TORONTO -- When Marcel Wieder's aunt was diagnosed with early-onset dementia several years ago, the Toronto resident started to worry about his own brain health.
"It hit close to home," said the 52-year-old public affairs consultant.
"Generally, I think I have a pretty good memory. But I'm over 50 and there are lapses at times. I want to make sure that everything's firing on all cylinders."
In the past few years, Wieder has noticed his memory slipping a little. Friends' phone numbers, once readily at hand, have become tougher to recall.
"The question is: 'Is this within a normal range?"' Wieder said. "I don't know what the benchmarks are."
Cogniciti, a Toronto-based joint venture between Baycrest Health Sciences and the MaRS Discovery District, is hoping to answer that question with a new online memory assessment, slated to launch this fall.
The short, computer-based "brain checkup" promises to tell users whether their memory is normal for their age or whether a doctor's visit is in order. It also allows users to track their memory performance over time, so they can spot any unusual declines.
Cogniciti is seeking to ride the popularity of the "brain fitness" wave, a burgeoning new industry one market research company estimates will be worth $4 billion to $8 billion globally by 2020.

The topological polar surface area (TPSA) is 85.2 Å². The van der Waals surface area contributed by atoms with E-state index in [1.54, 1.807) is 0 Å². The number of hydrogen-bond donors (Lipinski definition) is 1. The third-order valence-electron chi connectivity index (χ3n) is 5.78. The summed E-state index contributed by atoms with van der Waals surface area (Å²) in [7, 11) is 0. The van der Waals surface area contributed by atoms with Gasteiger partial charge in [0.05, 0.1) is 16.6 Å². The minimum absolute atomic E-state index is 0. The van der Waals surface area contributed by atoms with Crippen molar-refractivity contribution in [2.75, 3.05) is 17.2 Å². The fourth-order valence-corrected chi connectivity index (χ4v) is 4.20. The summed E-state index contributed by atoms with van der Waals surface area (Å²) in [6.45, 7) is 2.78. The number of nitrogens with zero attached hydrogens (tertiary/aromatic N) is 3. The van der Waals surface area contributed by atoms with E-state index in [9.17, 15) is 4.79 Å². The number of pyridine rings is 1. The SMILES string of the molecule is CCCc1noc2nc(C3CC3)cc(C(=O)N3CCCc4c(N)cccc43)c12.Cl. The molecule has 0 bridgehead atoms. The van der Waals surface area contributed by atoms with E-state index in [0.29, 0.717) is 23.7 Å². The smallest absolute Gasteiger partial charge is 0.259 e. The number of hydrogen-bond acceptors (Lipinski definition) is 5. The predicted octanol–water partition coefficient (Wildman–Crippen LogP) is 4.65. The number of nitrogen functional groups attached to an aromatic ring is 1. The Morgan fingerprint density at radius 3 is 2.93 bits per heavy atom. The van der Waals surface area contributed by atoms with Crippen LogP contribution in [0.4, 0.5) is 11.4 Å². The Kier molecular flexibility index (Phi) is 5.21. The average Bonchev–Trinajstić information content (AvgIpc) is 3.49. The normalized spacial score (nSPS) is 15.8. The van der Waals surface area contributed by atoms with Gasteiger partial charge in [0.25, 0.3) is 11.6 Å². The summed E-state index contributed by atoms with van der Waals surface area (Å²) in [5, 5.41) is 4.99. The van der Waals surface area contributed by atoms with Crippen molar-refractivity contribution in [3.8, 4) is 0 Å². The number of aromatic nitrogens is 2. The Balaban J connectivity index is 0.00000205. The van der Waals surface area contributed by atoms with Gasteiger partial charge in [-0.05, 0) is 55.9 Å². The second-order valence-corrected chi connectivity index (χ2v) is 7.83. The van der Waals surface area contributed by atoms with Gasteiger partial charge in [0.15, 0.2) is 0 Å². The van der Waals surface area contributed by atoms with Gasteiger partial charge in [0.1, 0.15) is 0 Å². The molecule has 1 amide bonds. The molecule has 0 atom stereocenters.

The aging population and recent developments in neuroscience have made brain health a hot topic lately, especially as the "silver tsunami" of baby boomers heads toward retirement.
Alvaro Fernandez, chief executive of California-based SharpBrains, said the brain fitness industry -- which is comprised mostly of computer-based games that promise to improve your mental abilities -- is already worth over $1 billion.
Fernandez foresees a world where people will enlist the help of "brain-fitness trainers" to sharpen their minds and athletes will be able to use tablets and smartphones to check whether they've suffered a concussion.
"The field is going to grow to be as mainstream as physical fitness is now," Fernandez said.
The Alzheimer Society of Canada estimated a staggering 1.4 million Canadians will have Alzheimer's disease and other dementias by 2031.
"People are more health-aware and keen to get the best information today, and of course the baby boomers are right at the front of that," said Dr. Larry Chambers, a scientific adviser to the Alzheimer Society of Canada.
"We have more people like that now than we've ever had in society."
However, Fernandez notes there's a gap in the brain-fitness industry. While dozens of training regimens promise to improve memory and other cognitive functions, there's a lack of clinically tested assessment tools.
That's the hole Cogniciti is hoping to fill.
Cogniciti president Michael Meagher said the brain checkup his team is developing could help alleviate health-care costs by diverting healthy people away, while allowing those with Alzheimer's or dementia to identify the symptoms sooner.
"What we're producing is going to be just as useful as the home thermometer in terms of getting people to the doctor when they need it and reassuring them to stay home when they don't," Meagher said.
-- The Canadian Press